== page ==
Calibration and performance of the akari far-infrared surveyor (fis) - Slow-scan observation mode for point-sources

Mai Shirahata, Shuji Matsuura, Sunao Hasegawa, Takafumi Ootsubo, Sin'Itirou Makiuti, Issei Yamamura, Takao Nakagawa, Mitsunobu Kawada, Hidehiro Kaneda, Hiroshi Shibai, Yasuo Doi, Toyoaki Suzuki, Thomas Müller, Martin Cohen

Research output: Contribution to journalArticlepeer-review

33 Citations (Scopus)


We present the characterization and calibration of the Slow-Scan observation mode of the Far-Infrared Surveyor (FIS) onboard the AKARI satellite. The FIS, one of the two focal-plane instruments on AKARI, has four photometric bands between 50-180 μm with two types of Ge:Ga array detectors. In addition to the All-Sky Survey, FIS has also taken detailed far-infrared images of selected targets by using the Slow-Scan mode. The sensitivity of the Slow-Scan mode is one to two orders of magnitude better than that of the All-Sky Survey, because the exposure time on a targeted source is much longer. The point spread functions (PSFs) were obtained by observing several bright point-like objects, such as asteroids, stars, and galaxies. The derived full widths at the half maximum (FWHMs) are ∼30" for the two shorter wavelength bands and ∼40" for the two longer wavelength bands, being consistent with those expected by optical simulation, although a certain amount of excess is seen in the tails of the PSFs. A flux calibration was performed by observations of well-established photometric calibration standards (asteroids and stars) over a wide range of fluxes. After establishing the method of aperture photometry, the photometric accuracy for point-sources is better than ±15% in all of the bands, expect for the longest wavelength.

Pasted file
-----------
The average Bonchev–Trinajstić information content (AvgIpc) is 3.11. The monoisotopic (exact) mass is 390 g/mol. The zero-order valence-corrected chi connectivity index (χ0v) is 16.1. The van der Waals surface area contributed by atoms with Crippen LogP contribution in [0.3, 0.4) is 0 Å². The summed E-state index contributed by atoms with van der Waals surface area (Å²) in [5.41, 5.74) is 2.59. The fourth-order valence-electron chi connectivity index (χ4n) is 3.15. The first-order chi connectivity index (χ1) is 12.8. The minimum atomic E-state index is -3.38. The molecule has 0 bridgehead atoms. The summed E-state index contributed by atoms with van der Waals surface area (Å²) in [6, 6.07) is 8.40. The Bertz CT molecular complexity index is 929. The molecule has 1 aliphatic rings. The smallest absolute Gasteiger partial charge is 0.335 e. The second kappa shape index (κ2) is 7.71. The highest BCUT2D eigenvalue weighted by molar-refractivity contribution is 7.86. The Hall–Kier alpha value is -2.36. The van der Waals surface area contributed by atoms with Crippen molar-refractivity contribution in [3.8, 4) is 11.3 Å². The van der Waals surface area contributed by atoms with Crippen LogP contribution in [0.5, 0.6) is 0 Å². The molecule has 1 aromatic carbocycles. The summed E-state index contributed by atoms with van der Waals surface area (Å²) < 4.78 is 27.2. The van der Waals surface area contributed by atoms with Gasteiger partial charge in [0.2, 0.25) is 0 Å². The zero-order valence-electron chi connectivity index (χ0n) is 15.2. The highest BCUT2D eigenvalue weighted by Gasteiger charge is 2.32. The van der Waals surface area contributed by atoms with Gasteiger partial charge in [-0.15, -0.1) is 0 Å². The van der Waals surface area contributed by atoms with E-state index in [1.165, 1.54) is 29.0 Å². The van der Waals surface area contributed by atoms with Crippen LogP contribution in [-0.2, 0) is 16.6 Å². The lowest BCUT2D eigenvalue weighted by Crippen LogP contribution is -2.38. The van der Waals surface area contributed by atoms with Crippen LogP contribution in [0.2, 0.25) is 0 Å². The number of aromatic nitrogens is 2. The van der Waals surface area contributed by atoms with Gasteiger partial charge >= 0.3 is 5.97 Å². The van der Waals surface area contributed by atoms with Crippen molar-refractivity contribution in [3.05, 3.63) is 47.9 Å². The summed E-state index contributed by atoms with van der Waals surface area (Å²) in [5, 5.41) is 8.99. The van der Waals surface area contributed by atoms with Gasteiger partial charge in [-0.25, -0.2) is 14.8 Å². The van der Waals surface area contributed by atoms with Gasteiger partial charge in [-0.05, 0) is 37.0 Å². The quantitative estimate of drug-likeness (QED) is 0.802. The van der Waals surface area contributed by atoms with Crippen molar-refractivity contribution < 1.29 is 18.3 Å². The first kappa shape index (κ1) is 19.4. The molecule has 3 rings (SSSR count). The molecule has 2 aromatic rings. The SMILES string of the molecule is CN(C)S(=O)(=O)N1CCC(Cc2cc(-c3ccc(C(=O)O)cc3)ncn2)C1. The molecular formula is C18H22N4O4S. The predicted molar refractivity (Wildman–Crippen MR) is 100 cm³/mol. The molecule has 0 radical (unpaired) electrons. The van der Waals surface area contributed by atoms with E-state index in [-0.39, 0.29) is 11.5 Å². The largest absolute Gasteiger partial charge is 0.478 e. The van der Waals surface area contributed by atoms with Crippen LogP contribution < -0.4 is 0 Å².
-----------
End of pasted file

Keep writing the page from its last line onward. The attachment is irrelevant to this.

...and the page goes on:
Original languageEnglish
Pages (from-to)737-750
Number of pages14
JournalPublications of the Astronomical Society of Japan
Issue number4
Publication statusPublished - 2009
Externally publishedYes


  • Instrumentation: detectors
  • Methods: data analysis
  • Space vehicles
  • Techniques: photometric

ASJC Scopus subject areas

  • Astronomy and Astrophysics
  • Space and Planetary Science


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